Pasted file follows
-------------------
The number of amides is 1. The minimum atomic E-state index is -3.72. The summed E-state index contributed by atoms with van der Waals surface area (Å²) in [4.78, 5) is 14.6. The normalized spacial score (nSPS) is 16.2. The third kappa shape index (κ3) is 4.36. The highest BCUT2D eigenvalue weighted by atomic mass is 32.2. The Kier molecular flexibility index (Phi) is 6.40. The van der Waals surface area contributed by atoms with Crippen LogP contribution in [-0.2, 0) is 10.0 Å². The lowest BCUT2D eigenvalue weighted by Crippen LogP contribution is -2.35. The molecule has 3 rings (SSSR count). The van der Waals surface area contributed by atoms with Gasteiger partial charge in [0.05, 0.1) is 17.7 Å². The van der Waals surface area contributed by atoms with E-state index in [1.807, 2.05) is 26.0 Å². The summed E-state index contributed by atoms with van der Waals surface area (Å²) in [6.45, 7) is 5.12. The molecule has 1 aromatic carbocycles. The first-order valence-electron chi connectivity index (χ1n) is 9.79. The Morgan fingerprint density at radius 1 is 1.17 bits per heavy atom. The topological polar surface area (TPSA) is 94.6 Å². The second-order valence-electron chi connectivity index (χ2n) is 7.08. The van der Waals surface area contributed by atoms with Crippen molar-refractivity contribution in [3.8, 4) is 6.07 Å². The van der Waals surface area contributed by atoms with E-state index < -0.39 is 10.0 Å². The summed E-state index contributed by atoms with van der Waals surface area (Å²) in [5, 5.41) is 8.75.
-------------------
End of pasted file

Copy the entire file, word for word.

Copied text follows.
The number of amides is 1. The minimum atomic E-state index is -3.72. The summed E-state index contributed by atoms with van der Waals surface area (Å²) in [4.78, 5) is 14.6. The normalized spacial score (nSPS) is 16.2. The third kappa shape index (κ3) is 4.36. The highest BCUT2D eigenvalue weighted by atomic mass is 32.2. The Kier molecular flexibility index (Phi) is 6.40. The van der Waals surface area contributed by atoms with Crippen LogP contribution in [-0.2, 0) is 10.0 Å². The lowest BCUT2D eigenvalue weighted by Crippen LogP contribution is -2.35. The molecule has 3 rings (SSSR count). The van der Waals surface area contributed by atoms with Gasteiger partial charge in [0.05, 0.1) is 17.7 Å². The van der Waals surface area contributed by atoms with E-state index in [1.807, 2.05) is 26.0 Å². The summed E-state index contributed by atoms with van der Waals surface area (Å²) in [6.45, 7) is 5.12. The molecule has 1 aromatic carbocycles. The first-order valence-electron chi connectivity index (χ1n) is 9.79. The Morgan fingerprint density at radius 1 is 1.17 bits per heavy atom. The topological polar surface area (TPSA) is 94.6 Å². The second-order valence-electron chi connectivity index (χ2n) is 7.08. The van der Waals surface area contributed by atoms with Crippen molar-refractivity contribution in [3.8, 4) is 6.07 Å². The van der Waals surface area contributed by atoms with E-state index < -0.39 is 10.0 Å². The summed E-state index contributed by atoms with van der Waals surface area (Å²) in [5, 5.41) is 8.75.